As for the service, I could suck it up and attend sitting with just DS. I can't sit with MIL and Mary Fay's entourage because it takes more energy that I'm willing to expend - they sit around gossiping about everyone and overly complimenting each other while turning to gossip about that person.

I feel I have painted the picture of me versus small town residents. This is not the case. I get along very well with FILs family and this would be a non-issue with them because theirs would be the ceremony described above. AND, they are very direct people with no manipulation or back stabbing involved.
Title: Re: In Laws and Family Event
Post by: Socialworkinjune on March 15, 2013, 10:27:30 AM
@ccnumber4 - I was referring to Mary Fay and parents of the hc being able to afford the wedding - not my MIL and FIL.

Thank you for your concern for the rest of your comments.
Title: Re: In Laws and Family Event
Post by: LeveeWoman on March 15, 2013, 10:32:34 AM
Sorry if this double posts - I am having computer issues.

First of all, I appreciate everyone replies and views.

I apologize if things were not properly explained; it is challenging to put in writing everything that is occurring and I may have left holes.

JenJay pretty much hit it on the head with what I was trying to ask.

To clarify a few things: while my husband was "asked" to cook, knowing the way this family works he was volunteered before he ever agreed as the family believes everyone is available and willing to help out for any reason.

There was a comment about the way small towns do weddings - this is usually how they are done and I have had no problem with helping out - either me or DH as it is very informal, no one misses out on anything, and it seems everyone congregates around the food. However in this case, the bride wants a fairybook wedding (rumor is she has glass slippers) and wants a catered affair. Mary Fay probably doesn't want to spend the money (which I can assure you she has) and so begins this business of assuming family will pitch in to help. I have nothing against the bride, she is a lovely, sweet girl But is a little clueless and I am sure has been the victim of her grandmothers scheming. However, I also don't think she has the spine to stand up to her.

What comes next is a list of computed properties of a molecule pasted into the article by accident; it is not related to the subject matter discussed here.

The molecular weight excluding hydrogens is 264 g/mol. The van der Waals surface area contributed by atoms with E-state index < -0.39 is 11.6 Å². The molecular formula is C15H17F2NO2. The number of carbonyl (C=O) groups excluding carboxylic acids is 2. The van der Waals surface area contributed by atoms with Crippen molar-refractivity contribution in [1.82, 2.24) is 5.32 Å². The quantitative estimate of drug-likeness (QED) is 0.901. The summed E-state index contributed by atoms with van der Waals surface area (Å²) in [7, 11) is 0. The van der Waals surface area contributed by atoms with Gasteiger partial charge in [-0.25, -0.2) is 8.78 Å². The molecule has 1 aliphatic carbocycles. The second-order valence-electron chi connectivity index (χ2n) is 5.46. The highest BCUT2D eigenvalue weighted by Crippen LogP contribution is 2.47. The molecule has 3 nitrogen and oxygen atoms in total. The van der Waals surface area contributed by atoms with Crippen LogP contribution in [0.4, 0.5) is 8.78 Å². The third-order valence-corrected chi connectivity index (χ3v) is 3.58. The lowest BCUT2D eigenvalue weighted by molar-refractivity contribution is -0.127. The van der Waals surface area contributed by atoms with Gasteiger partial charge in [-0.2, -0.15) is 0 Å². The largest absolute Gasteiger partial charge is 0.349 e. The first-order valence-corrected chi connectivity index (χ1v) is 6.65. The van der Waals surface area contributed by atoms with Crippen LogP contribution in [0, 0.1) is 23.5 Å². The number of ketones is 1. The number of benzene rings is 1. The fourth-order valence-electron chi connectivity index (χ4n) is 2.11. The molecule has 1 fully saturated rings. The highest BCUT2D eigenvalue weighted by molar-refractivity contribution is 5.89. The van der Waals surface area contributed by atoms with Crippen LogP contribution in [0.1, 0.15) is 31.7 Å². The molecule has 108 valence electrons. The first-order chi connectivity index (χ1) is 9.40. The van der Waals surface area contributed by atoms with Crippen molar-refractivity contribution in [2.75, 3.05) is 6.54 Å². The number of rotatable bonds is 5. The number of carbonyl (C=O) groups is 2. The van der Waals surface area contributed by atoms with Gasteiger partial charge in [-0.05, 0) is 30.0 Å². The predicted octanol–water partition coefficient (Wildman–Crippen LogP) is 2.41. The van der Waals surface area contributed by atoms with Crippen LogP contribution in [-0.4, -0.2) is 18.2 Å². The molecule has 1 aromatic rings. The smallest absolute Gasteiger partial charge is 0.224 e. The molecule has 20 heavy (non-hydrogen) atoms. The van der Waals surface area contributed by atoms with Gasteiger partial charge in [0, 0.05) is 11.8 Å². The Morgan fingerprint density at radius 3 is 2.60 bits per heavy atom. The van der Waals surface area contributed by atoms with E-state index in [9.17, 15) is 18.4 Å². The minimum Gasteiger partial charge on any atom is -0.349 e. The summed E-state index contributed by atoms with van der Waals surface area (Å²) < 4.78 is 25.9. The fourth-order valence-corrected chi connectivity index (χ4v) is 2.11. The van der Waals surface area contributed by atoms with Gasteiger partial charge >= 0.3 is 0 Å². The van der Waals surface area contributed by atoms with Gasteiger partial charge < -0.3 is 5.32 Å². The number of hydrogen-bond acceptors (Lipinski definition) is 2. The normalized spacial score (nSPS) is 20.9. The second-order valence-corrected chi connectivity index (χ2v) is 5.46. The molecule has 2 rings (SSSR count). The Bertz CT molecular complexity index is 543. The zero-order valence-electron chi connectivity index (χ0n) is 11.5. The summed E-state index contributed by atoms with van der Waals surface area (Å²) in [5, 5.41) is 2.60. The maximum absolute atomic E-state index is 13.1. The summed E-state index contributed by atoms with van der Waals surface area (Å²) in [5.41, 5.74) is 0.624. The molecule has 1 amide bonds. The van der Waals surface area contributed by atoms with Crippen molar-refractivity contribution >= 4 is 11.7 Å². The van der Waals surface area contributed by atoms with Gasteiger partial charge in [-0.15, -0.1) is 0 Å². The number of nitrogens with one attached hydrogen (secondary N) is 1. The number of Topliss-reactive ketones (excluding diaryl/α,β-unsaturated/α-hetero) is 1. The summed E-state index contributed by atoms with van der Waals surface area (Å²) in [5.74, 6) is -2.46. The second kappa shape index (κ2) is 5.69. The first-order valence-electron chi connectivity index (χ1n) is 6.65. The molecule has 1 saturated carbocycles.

As to DH, this has been a common theme in our marriage if his wanting to be there for everyone and help out at any expense. I could tell him I want him to stay with me, but that causes other problems in itself of rumors starting that I "wear the pants" and he isn't able to make his own choices. Even though we are even in our marriage, small town dynamics come into play and they love anything to gossip about.
As for the service, I could suck it up and attend sitting with just DS. I can't sit with MIL and Mary Fay's entourage because it takes more energy that I'm willing to expend - they sit around gossiping about everyone and overly complimenting each other while turning to gossip about that person.

I feel I have painted the picture of me versus small town residents. This is not the case. I get along very well with FILs family and this would be a non-issue with them because theirs would be the ceremony described above. AND, they are very direct people with no manipulation or back stabbing involved.

So, let them gossip!
Title: Re: In Laws and Family Event
Post by: ccnumber4 on March 15, 2013, 10:38:05 AM
You are missing my point.  Apparently, the fact that your parents in law work for you for free or for very little pay is relevant, since you brought it up.  Why does it not bother you for them to work for you for free but you get irritated that they might possibly work at this wedding for free?  And if they do, that's not really your business. 

The financial standing of Mary Fay and her family is not your business, either. 
Title: Re: In Laws and Family Event